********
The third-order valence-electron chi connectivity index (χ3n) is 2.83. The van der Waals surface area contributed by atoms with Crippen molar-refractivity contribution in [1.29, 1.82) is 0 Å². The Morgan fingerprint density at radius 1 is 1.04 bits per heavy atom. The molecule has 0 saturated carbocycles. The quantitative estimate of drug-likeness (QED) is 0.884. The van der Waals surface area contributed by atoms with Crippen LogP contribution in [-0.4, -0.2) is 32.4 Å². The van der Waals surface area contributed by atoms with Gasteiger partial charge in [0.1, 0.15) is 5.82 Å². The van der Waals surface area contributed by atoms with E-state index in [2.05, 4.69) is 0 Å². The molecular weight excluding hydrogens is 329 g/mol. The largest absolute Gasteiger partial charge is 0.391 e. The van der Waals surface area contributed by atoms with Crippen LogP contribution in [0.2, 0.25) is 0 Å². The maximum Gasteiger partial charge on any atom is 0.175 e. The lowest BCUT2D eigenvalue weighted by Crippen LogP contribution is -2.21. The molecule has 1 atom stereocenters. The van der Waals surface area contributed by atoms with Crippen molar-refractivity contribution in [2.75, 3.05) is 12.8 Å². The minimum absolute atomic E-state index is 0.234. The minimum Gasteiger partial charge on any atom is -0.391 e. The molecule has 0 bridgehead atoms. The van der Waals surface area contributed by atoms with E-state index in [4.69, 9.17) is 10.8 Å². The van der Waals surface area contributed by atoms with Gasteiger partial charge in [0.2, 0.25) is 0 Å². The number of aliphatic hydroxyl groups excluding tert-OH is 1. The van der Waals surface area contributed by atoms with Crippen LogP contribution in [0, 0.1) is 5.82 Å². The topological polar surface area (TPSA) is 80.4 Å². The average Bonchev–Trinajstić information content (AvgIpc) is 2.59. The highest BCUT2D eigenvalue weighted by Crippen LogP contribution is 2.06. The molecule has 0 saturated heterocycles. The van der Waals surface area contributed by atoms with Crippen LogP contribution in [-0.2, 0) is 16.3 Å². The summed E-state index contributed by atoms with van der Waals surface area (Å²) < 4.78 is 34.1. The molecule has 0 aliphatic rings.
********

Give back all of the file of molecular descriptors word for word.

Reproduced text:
The third-order valence-electron chi connectivity index (χ3n) is 2.83. The van der Waals surface area contributed by atoms with Crippen molar-refractivity contribution in [1.29, 1.82) is 0 Å². The Morgan fingerprint density at radius 1 is 1.04 bits per heavy atom. The molecule has 0 saturated carbocycles. The quantitative estimate of drug-likeness (QED) is 0.884. The van der Waals surface area contributed by atoms with Crippen LogP contribution in [-0.4, -0.2) is 32.4 Å². The van der Waals surface area contributed by atoms with Gasteiger partial charge in [0.1, 0.15) is 5.82 Å². The van der Waals surface area contributed by atoms with E-state index in [2.05, 4.69) is 0 Å². The molecular weight excluding hydrogens is 329 g/mol. The largest absolute Gasteiger partial charge is 0.391 e. The van der Waals surface area contributed by atoms with Crippen LogP contribution in [0.2, 0.25) is 0 Å². The maximum Gasteiger partial charge on any atom is 0.175 e. The lowest BCUT2D eigenvalue weighted by Crippen LogP contribution is -2.21. The molecule has 1 atom stereocenters. The van der Waals surface area contributed by atoms with Crippen molar-refractivity contribution in [2.75, 3.05) is 12.8 Å². The minimum absolute atomic E-state index is 0.234. The minimum Gasteiger partial charge on any atom is -0.391 e. The molecule has 0 bridgehead atoms. The van der Waals surface area contributed by atoms with E-state index in [4.69, 9.17) is 10.8 Å². The van der Waals surface area contributed by atoms with Gasteiger partial charge in [0.2, 0.25) is 0 Å². The number of aliphatic hydroxyl groups excluding tert-OH is 1. The van der Waals surface area contributed by atoms with Crippen LogP contribution in [0, 0.1) is 5.82 Å². The topological polar surface area (TPSA) is 80.4 Å². The average Bonchev–Trinajstić information content (AvgIpc) is 2.59. The highest BCUT2D eigenvalue weighted by Crippen LogP contribution is 2.06. The molecule has 0 saturated heterocycles. The van der Waals surface area contributed by atoms with Crippen LogP contribution in [-0.2, 0) is 16.3 Å². The summed E-state index contributed by atoms with van der Waals surface area (Å²) < 4.78 is 34.1. The molecule has 0 aliphatic rings.